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Some needed context surrounding Apple's iPad sales decline


Apple during the quarter gone by posted stellar earnings, with revenue that topped some analyst estimates by a whopping $2 billion. Naturally, extremely strong iPhone sales accounted for the bulk of Apple's quarterly profit while iPad sales were much weaker than analysts were anticipating.

All told, Apple sold 16.35 million iPads during the quarter, representing about a 16% decline in sales from the same quarter a year-ago.

So what gives? Are the iPad's best days behind it? Did Apple's famed tablet, as some have written, struggle with unrealistic expectations?

Maybe. Maybe not. Truth be told, there are not yet enough data points to make any sweeping generalizations about the iPad's vitality.

Of course, that didn't stop the pundit brigade from trotting out headlines like, "Apple struggling with iPad sales" and "Apple sales numbers show iPad fever is officially cooling."

Per usual, the reality is much more nuanced.

For what it's worth, Tim Cook addressed the drop in iPad sales during the company's recent earnings conference call.
iPad sales came in at the high end of our expectations, but we realized they were below analysts' estimates and I would like to proactively address why we think there was a difference. We believe almost all of the difference can be explained by two factors. First, in the March quarter last year we significantly increased iPad channel inventory, while this year we significantly reduced it... Second, we ended the December quarter last year with a substantial backlog of iPad mini that was subsequently shipped in the March quarter whereas we ended the December quarter this year near supply demand balance.

Indeed, it's important to consider context when looking at sales figures. So with respect to the aforementioned backlog, recall that pre-orders of the original iPad Mini sold out in just two days during the fall of 2012. Over and above that, shipping times for those that even got their orders in came in at two weeks. In other words, the iPad Mini backlog Tim Cook is referring to was very real and thus led to a spike in iPad sales during the company's first quarter of 2013.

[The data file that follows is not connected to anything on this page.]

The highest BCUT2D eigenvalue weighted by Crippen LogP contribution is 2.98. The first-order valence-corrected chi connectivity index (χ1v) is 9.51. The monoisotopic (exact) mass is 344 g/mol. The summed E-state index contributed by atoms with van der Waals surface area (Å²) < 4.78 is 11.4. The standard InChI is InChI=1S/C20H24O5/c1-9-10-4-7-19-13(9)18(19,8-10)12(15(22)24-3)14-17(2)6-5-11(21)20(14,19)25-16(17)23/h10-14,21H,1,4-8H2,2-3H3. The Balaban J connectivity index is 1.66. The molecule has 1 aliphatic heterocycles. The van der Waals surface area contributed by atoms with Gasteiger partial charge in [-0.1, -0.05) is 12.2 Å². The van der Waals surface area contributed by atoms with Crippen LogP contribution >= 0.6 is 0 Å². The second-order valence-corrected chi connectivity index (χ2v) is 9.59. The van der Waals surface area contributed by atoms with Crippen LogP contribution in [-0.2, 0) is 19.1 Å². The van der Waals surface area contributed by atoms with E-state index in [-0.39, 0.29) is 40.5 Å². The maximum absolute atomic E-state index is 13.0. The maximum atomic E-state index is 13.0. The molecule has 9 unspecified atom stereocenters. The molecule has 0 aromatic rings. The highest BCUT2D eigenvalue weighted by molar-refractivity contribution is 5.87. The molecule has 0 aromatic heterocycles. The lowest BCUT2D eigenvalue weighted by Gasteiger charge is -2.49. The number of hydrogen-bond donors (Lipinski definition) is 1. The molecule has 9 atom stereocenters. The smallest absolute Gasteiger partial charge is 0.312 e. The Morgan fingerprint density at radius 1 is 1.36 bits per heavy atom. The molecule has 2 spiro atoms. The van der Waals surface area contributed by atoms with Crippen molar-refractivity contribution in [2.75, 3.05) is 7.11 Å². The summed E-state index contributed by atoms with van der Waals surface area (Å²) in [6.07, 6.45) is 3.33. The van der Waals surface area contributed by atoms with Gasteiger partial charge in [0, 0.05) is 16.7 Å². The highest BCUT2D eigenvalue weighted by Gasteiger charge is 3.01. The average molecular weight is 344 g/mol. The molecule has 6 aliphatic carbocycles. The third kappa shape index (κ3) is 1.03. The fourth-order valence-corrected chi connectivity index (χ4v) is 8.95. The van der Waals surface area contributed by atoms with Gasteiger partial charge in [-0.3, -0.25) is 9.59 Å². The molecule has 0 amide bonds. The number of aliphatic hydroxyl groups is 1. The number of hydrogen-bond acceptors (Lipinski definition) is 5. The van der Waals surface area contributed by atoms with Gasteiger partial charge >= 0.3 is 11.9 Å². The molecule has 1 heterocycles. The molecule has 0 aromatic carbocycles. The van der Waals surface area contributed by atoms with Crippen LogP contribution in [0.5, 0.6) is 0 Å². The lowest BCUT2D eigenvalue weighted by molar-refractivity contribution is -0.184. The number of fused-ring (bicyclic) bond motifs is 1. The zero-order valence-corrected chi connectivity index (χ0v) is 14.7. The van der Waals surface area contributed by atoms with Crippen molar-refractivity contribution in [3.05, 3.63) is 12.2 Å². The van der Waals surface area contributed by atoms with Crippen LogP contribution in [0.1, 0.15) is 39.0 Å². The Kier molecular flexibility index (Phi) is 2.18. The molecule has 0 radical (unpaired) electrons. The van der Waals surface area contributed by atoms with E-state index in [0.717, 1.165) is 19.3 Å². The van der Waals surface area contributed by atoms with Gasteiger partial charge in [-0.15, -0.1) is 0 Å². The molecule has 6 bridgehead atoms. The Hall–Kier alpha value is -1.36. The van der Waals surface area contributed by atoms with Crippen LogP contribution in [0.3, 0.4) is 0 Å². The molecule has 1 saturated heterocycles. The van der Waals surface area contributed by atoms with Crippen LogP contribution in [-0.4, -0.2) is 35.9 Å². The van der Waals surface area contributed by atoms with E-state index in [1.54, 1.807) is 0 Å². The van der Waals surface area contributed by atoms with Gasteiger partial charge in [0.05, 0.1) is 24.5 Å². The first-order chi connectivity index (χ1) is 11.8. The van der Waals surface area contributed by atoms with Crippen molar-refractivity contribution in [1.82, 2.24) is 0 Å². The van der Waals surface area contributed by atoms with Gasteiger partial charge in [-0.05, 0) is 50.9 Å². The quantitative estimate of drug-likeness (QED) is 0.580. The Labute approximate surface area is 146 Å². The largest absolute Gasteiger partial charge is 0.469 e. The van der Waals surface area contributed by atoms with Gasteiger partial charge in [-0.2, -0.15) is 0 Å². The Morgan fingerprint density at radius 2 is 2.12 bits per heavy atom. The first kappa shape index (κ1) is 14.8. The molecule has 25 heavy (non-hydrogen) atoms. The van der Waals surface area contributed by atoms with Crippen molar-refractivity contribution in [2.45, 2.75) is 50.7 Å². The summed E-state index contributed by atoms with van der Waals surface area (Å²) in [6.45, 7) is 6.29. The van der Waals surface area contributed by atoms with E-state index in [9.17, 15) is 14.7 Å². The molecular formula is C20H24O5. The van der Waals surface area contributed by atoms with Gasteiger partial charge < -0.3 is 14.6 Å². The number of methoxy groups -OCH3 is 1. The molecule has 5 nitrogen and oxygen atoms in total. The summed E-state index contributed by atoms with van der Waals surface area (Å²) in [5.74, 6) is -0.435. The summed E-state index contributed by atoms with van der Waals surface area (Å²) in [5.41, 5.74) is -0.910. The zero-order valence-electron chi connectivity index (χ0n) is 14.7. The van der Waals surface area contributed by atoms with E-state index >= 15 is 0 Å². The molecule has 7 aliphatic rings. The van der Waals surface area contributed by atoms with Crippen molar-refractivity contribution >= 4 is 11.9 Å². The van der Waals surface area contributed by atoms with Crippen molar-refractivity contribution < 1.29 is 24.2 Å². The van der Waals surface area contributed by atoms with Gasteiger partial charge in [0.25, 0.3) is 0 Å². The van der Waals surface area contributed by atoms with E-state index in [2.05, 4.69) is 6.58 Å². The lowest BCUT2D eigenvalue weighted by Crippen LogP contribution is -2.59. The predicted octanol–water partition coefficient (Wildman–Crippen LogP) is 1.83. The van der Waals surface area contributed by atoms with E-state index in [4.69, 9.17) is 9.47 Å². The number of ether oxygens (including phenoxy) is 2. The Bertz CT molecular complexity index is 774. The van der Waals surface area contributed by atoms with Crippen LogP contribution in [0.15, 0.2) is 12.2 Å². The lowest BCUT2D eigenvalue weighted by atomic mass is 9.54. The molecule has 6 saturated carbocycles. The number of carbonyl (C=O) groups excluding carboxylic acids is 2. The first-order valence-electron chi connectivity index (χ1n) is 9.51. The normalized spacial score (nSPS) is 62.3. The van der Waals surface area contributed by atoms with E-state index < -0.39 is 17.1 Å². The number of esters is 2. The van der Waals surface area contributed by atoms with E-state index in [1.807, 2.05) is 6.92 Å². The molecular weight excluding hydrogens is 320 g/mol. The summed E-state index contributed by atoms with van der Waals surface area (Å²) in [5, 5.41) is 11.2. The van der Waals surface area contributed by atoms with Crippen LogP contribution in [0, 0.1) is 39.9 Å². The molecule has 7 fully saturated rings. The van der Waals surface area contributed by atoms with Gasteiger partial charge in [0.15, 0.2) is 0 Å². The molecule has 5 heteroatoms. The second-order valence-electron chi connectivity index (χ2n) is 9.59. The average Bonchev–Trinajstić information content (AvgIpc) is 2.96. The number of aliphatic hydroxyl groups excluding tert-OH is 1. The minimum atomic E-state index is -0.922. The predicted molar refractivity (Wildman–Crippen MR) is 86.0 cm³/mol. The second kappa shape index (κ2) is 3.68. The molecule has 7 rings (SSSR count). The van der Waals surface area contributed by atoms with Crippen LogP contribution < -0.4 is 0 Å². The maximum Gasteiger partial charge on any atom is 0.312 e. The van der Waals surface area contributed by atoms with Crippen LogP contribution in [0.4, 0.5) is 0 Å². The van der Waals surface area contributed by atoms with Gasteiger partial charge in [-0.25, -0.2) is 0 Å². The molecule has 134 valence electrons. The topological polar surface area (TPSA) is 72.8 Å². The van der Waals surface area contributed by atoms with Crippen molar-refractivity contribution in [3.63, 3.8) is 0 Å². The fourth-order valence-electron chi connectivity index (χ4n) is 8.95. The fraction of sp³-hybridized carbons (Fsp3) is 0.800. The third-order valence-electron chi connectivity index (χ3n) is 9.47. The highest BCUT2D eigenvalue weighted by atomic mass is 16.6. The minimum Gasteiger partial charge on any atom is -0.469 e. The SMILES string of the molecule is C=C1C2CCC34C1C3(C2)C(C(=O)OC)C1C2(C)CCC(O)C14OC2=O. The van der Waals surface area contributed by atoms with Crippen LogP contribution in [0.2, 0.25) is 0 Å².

Consequently, and as the chart below demonstrates, the drop-off in iPad sales may have more to do with an unseasonably strong Q1 2013 than a particularly disappointing Q1 2014. Typically, iPad sales drop off precipitously after the always busy holiday shopping season. Last year, however, that wasn't the case during the March quarter.

ipad sales chart

Put differently, the distribution of iPad sales across Q4 and Q1 may have simply returned to normalized levels this year. Which is to say that all of the hoopla surrounding a defeated iPad is misguided, to say the least.

As for Tim Cook hinting at some inventory logistics, this was expanded on later during the conference call.

Turning to iPad, we sold 16.4 million units. As Tim explained earlier, our iPad results and the comparison to the March quarter last year were heavily influenced by channel inventory changes. Specifically, this year we sold 16.4 million iPad into our channel and sold through almost 17.5 million, reducing our channel inventory by 1.1 million units.

Last year, we sold over 19.4 million iPads into our channels and sold through 18 million, and therefore increased channel inventory by 1.4 million units. As a result, the year-over-year sell through decline was only 3% compared to the sell-in decline of 16%.

All this being said, it's far too soon to speculate as to the health of the iPad. While it's easy for analysts and pundits to sit back and make bold proclamations about the iPad having peaked, one has to take a broad view of the market to truly make any insightful deductions.

And truthfully, there are too many variables to consider to know either way how the iPad will fare going forward. Perhaps the iPad Air's feature set wasn't sufficiently appealing enough to warrant extended sales momentum. Perhaps boatloads of consumers are waiting for an iPad with Touch ID before upgrading. Perhaps the upgrade cycles on tablets are more drawn out than they are for smartphones. Or maybe, just maybe, the iPad sales decline this quarter can really be attributed to an especially high sales quarter last year and the aforementioned inventory gymnastics Apple executives highlighted.

Lastly, MG Siegler pointed out last week that if the iPad functioned as a standalone business, it would warrant inclusion in the Fortune 100.

In other words, let's keep things in perspective.

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